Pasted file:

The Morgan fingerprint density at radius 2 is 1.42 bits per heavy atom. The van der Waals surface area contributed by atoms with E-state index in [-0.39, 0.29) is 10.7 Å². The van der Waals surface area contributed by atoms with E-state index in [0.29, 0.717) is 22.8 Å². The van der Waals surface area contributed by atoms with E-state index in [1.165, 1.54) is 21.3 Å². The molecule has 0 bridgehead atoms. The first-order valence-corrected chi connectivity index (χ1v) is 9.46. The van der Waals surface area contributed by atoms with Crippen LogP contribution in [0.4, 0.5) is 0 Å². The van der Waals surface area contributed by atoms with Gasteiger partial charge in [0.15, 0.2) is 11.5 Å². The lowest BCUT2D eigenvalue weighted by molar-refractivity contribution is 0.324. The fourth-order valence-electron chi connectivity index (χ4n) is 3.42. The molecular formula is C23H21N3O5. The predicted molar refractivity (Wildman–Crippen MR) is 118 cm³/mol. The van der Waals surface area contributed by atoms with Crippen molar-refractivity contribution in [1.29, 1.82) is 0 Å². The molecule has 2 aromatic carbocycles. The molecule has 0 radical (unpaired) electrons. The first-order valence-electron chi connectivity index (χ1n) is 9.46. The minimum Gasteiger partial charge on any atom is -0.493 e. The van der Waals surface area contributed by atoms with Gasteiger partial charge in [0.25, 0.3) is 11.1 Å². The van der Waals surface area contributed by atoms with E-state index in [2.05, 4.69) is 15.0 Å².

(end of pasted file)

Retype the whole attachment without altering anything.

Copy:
The Morgan fingerprint density at radius 2 is 1.42 bits per heavy atom. The van der Waals surface area contributed by atoms with E-state index in [-0.39, 0.29) is 10.7 Å². The van der Waals surface area contributed by atoms with E-state index in [0.29, 0.717) is 22.8 Å². The van der Waals surface area contributed by atoms with E-state index in [1.165, 1.54) is 21.3 Å². The molecule has 0 bridgehead atoms. The first-order valence-corrected chi connectivity index (χ1v) is 9.46. The van der Waals surface area contributed by atoms with Crippen LogP contribution in [0.4, 0.5) is 0 Å². The van der Waals surface area contributed by atoms with Gasteiger partial charge in [0.15, 0.2) is 11.5 Å². The lowest BCUT2D eigenvalue weighted by molar-refractivity contribution is 0.324. The fourth-order valence-electron chi connectivity index (χ4n) is 3.42. The molecular formula is C23H21N3O5. The predicted molar refractivity (Wildman–Crippen MR) is 118 cm³/mol. The van der Waals surface area contributed by atoms with Crippen molar-refractivity contribution in [1.29, 1.82) is 0 Å². The molecule has 2 aromatic carbocycles. The molecule has 0 radical (unpaired) electrons. The first-order valence-electron chi connectivity index (χ1n) is 9.46. The minimum Gasteiger partial charge on any atom is -0.493 e. The van der Waals surface area contributed by atoms with Gasteiger partial charge in [0.25, 0.3) is 11.1 Å². The van der Waals surface area contributed by atoms with E-state index in [2.05, 4.69) is 15.0 Å².